An image from the book, by Robert Lawson

What’s even more surprising than the fact I remember it is that Walt Disney himself voiced Ferdinand’s mother. According to one of the reviews on IMDB, the animated bandilleros and picadors were based on the cartoon’s animators and the matador on Walt Disney himself; he was reportedly Not Amused by that, though surely he must have vetted it, especially if he voiced part of it; that story sounds apocryphal to me.

A surprisingly political book

As it was published at the time of the Spanish civil war, General Franco – the man who led the violent uprising – was definitely not amused at the pacifist bull and banned the book. The ban was not lifted until his death in 1975. Hitler had all copies burned (“degenerate democratic propaganda”, he said, only he said it in German). After the war, 30,000 copies were printed and distributed free to German children to promote peace (source: Illustration Chronicles).  It was the only non-communist book allowed in Poland by Stalin. Even Ernest Hemingway, who fought in Spain, had something to write about it. Perhaps even more surprisingly, in the first year after publication, it sold more copies than Gone With the Wind, also a 1936 book, in America (source: Sothebys). 

It was fascinating reading about all the criticism, serious and tongue in cheek that has surrounded the book over the time since its publication. It’s been criticised and hailed (depending on your viewpoint) as pacifist, fascist, socialist, showing your feminine side, and championing individualism, being true to yourself and encouraging children to be lazy or refuse to stand up to their responsibilities (source: The New Yorker).

The Song of Ferdinand the Bull

Disney also promoted the cartoon well before it appeared by releasing The Song of Ferdinand the Bull that was later covered by various artists. This is discussed in this wonderful blogpost. Do take the time to listen to the embedded videos. The Slim Gaillard jazz version reminds me of the jazz in the backing of Tom and Jerry cartoons and has a wonderful section where the double bass imitates a cow. On the downside, it also has homophobic connotations, with Ferdinand with his hands (hooves?) on his hips and the singer commenting at the end (in a very camp voice, no less) that “Ferdinand’s a sissie!” I’m assuming this wasn’t part of the original. I recommend the Dixieland Swingsters version, which shows various versions of the book’s cover and the ‘bonus video’ showing the pantomime cow version of Ferdinand.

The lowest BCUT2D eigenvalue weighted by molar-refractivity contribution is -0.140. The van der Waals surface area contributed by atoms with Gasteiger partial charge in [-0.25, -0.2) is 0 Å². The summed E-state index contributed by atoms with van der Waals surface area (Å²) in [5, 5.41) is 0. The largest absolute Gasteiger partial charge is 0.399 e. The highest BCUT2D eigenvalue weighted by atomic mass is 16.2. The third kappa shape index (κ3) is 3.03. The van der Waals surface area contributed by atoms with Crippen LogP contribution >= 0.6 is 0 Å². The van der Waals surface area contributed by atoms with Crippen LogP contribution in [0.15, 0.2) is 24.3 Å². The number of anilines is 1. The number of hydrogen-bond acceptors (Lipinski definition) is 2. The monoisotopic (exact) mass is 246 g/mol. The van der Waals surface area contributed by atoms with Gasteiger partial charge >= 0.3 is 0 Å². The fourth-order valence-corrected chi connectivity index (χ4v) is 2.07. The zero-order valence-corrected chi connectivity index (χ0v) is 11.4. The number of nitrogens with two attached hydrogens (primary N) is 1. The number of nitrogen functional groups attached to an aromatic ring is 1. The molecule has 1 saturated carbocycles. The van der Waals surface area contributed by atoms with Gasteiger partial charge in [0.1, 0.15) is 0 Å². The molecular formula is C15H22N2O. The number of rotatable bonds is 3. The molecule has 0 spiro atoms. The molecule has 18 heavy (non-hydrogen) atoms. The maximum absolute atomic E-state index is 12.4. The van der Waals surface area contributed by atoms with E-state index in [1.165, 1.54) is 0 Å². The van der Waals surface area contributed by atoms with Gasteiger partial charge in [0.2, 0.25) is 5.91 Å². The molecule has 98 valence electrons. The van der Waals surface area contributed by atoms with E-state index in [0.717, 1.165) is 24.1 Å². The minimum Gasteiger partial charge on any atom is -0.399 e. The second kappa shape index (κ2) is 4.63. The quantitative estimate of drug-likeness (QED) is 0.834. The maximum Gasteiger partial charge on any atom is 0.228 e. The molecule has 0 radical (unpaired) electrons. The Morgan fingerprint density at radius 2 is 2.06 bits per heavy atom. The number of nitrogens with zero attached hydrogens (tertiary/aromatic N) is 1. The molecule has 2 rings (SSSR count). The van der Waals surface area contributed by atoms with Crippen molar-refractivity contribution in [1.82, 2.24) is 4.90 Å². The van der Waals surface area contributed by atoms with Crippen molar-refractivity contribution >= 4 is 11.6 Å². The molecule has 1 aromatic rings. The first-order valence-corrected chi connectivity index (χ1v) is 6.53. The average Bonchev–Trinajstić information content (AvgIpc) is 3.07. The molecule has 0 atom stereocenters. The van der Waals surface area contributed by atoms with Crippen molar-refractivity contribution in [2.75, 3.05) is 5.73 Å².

Back to the book

 The best way to read this book if you don’t have a copy is to have it read aloud to you with all the illustrations clearly visible. Try this video. It’s interesting to see that the Disney animators hardly changed a thing except the style. Even the men’s funny hats are virtually the same and you can see that the joke of the wine corks hanging off the cork tree comes from Robert Lawson’s illustrations. Not until the scene in the bull ring is the story changed. In the book, Ferdinand enjoys the flowers in the ladies’ hair. In the cartoon, the matador has been thrown a bunch of flowers and tears his hair out when Ferdinand won’t fight. Thank goodness all those bandilleros and picadors and the matador were so afraid of Ferdinand’s reputation, or the pain would have driven him to his death, given his exaggerated reaction to the bee sting. As it is, its a delightful pacifist tale that infuriated two dictators and that’s a win in my book. Perhaps a more realistic version of events is given in the 2017 full length computer animation film Ferdinand which was nominated for all sorts of Academy Awards, but had the misfortune to come out in the same year as Disney Pixar’s Coco, with Coco having a full month longer at the box office to create a buzz. I haven’t seen either of them.

It’s quite amazing that a little picture book can have such a legacy. After all, Munro Leaf claimed that he only wrote it so his friend Robert Lawson had something to draw.